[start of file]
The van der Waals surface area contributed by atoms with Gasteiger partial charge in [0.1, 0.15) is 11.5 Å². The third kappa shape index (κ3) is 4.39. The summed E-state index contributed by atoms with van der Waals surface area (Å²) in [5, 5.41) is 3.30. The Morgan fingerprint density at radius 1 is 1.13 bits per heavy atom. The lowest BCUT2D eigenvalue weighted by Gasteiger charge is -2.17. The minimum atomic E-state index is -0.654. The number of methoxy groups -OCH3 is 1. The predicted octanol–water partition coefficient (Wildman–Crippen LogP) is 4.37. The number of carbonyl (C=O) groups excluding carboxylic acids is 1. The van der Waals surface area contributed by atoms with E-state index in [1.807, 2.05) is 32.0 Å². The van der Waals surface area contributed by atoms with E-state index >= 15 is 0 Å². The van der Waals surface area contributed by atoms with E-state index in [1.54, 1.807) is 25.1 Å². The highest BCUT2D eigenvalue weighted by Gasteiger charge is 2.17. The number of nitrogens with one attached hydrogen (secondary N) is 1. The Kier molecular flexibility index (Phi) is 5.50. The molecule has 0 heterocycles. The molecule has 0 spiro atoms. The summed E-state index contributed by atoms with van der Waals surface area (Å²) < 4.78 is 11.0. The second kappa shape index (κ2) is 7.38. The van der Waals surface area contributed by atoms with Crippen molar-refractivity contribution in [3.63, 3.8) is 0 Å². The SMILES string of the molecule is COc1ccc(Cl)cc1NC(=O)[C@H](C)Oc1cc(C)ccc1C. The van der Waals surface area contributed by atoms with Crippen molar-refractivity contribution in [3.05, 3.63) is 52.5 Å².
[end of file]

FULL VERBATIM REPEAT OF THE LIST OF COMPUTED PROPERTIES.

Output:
The van der Waals surface area contributed by atoms with Gasteiger partial charge in [0.1, 0.15) is 11.5 Å². The third kappa shape index (κ3) is 4.39. The summed E-state index contributed by atoms with van der Waals surface area (Å²) in [5, 5.41) is 3.30. The Morgan fingerprint density at radius 1 is 1.13 bits per heavy atom. The lowest BCUT2D eigenvalue weighted by Gasteiger charge is -2.17. The minimum atomic E-state index is -0.654. The number of methoxy groups -OCH3 is 1. The predicted octanol–water partition coefficient (Wildman–Crippen LogP) is 4.37. The number of carbonyl (C=O) groups excluding carboxylic acids is 1. The van der Waals surface area contributed by atoms with E-state index in [1.807, 2.05) is 32.0 Å². The van der Waals surface area contributed by atoms with E-state index >= 15 is 0 Å². The van der Waals surface area contributed by atoms with E-state index in [1.54, 1.807) is 25.1 Å². The highest BCUT2D eigenvalue weighted by Gasteiger charge is 2.17. The number of nitrogens with one attached hydrogen (secondary N) is 1. The Kier molecular flexibility index (Phi) is 5.50. The molecule has 0 heterocycles. The molecule has 0 spiro atoms. The summed E-state index contributed by atoms with van der Waals surface area (Å²) < 4.78 is 11.0. The second kappa shape index (κ2) is 7.38. The van der Waals surface area contributed by atoms with Crippen molar-refractivity contribution in [3.63, 3.8) is 0 Å². The SMILES string of the molecule is COc1ccc(Cl)cc1NC(=O)[C@H](C)Oc1cc(C)ccc1C. The van der Waals surface area contributed by atoms with Crippen molar-refractivity contribution in [3.05, 3.63) is 52.5 Å².